The honorable member for Batman (Mr. Brennan) has very properly asked for the significance of this, clause. If. honorable members inquire into its meaning, they will recognise that the honorable member for Bourke (Mr. Anstey) has taken quite a mistaken view of it in moving the insertion of the word “ profiteer.” Any amendment of the clause ought to have direct relation to its purport. What is the purport of this clause ? It is not to deal with a particular class of person, but with all persons who, according to its context, aim at the destruction by force of organized government. The honorable member is moving to deal with profiteers. That is a matter for specific legislation.
To silence the suggestion that this is a mere election move, I would direct attention to analogous provisions in the legislation of other countries. The power we are taking was provided for in the United States -of America, two years ago, and as far back as 1911 in the case of Canada. Under the United States Act, anarchists or persons who believe in or advocate the overthrow by force or violence of the government of the United States of America, or of all forms of law, “or who disbelieve in” - those are words that we have nob in this Bill - or are opposed to organized government, or who advocate the assassination of public officials, are prohibited immigrants. Under the Canadian Act, those who believe in the destruction of constitutional government, and tha constitutional provisions of government, are specifically mentioned. The honorable member for Batman referred to the inclusion of the word “ anarchist” in the proposed new paragraph. I believe that a Court of justice looking at it would say that “ anarchist “ meant a man of the class subsequently described as one who advocates the overthrow by force or violence of established government, or who is opposed to any form of organized government. It surely does not cover a man of the stamp of Kropotkin, who was a philosopher who tried to inoculate his followers with high-class ideals.
– What about Lenin and Trotsky. They believe in organized government.
– I am not going to discuss them. There are different opinions as to the principles in which they believe. Tolstoi might have been regarded as having a desire to apply Christian principles as far as possible to keep people to- get her, and he thought the machinery of government should, be reduced to a minimum Some people called him an anarchist, but he would not have come within the meaning of this clause. A Bolshevist - ; I seldom use the word - or, at all events, a man who wishes, to destroy established government by force or- bloodshed, is a class of anarchist who would come under this prohibition.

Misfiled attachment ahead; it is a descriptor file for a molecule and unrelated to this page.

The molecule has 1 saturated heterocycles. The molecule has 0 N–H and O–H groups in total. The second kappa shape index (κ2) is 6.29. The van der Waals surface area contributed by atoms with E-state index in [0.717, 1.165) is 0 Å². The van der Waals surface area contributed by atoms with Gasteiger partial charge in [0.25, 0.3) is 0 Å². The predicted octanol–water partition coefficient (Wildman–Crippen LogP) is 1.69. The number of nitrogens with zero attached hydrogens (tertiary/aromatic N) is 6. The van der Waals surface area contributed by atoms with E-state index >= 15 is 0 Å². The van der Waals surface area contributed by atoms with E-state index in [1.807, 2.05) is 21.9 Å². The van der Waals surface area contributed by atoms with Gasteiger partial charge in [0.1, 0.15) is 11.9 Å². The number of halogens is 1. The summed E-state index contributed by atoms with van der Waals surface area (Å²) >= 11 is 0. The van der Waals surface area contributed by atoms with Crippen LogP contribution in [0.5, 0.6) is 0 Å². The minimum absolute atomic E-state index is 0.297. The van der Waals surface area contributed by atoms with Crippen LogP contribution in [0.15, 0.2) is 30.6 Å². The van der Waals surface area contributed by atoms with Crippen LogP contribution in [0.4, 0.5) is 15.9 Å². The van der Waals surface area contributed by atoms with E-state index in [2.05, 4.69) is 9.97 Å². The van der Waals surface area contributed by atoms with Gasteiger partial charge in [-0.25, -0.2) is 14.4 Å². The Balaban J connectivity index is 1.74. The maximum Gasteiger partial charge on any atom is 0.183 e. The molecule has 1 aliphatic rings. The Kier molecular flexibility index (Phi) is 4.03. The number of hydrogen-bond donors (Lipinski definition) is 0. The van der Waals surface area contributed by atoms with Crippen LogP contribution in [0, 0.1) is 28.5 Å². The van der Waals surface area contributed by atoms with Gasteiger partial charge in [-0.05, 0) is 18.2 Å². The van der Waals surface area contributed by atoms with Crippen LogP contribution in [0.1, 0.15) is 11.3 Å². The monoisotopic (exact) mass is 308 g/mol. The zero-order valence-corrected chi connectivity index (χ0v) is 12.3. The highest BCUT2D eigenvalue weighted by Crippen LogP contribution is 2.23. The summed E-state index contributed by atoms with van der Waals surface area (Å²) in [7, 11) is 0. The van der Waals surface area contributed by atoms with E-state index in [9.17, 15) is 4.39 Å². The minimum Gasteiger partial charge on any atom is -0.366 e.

– Under ‘ paragraph c of this clause, if a British family desired to enter Australia,, all of whom were healthy with the exception of one who, through an accident, was afflicted with epilepsy, has the Minister discretionary power to- allow the whole family in, or would it be compulsory to exclude the one unfortunate member of the family ? It would be cruel and harsh in such a case to shut out the afflicted one, because, often, the origin of the trouble is a fall or blow in childhood.
– rThere is power of exemption to cover exceptional cases. It has been applied in cases somewhat similar to the one the honorable member mentions.
– I am glad the honorable member for Bourke (Mr. Anstey) has moved this amendment, although, ‘ seeing that the profiteer is playing such a prominent part in every country, I would prefer a special clause to deal with him. If there is any criminal on the face of the earth it is he. In this connexion my previous remarks on this clause are apropos. I showed that a wealthy bagman, or the representative of a wealthy German, firm, holding a passport, could be allowed in and carry on his trade, or remain here securing orders. He could go- all over Australia, or establish himself in one of tbe capitals.
– Under an exemption hedoes not get power to remain permanently.
– He could be one of the worst classes of Germans. He might be a Prussian junker, or one of those, influential business men who, in association with the Kaiser, did more than anybody else to bring about the war. The following paragraph from a cable in Tuesday’s Sun, shows that the British Go vernment is not averse to doing trade with Germany : -
Renter’s correspondent at Cologne reports that in order to assist British firms to establish a footing in German markets, British liaison officers have been appointed at Crefeld, Coblenz, Mainz, Ludwigshafen, and Aix-la-Chapelle to give information and assistance on trade questions to all British commercial representatives.
– The honorable member shook his head somewhat credulously when I said previously that German bagmen were overrunning Great Britain and British bagmen overrunning Germany. The following information is of interest : -
Crefeld is the seat of German silk and velvet manufacture.
Mainz is the seat of trade between Germany, Belgium, and Holland in leather goods, furniture, chemicals,, musical instruments, and cars.
Ludwigshafen is one of Germany’s chief ports, and has great chemical works.
Aix-la-Chapelle is an important trade centre, great spinning and weaving industries, as well as manufacturers of machinery, chemicals, and other articles.
America and Great Britain are making great efforts, through their trading concerns, to do trade- with Germany. At the same time, we, in Australia, are going along altogether different lines. The Minister quotes from American and Canadian legislation and regulations, but I ask him what that country, just across the English Channel, is doing? It is doing its level best to get into association with Germany. There is a race between American and British commercial men for the German trade, and, as I have shown, the British Government is helping British business men in the struggle. I suppose the- Australian fruit-growers will soon again want to sell their fruit to Germany, where they obtained very good prices previously.. American buyers are to-day going through Australia purchasing hides and skins to re-sell to Germany. If that sort of thing is to be done by a third party, why not allow Australia to do the trade direct?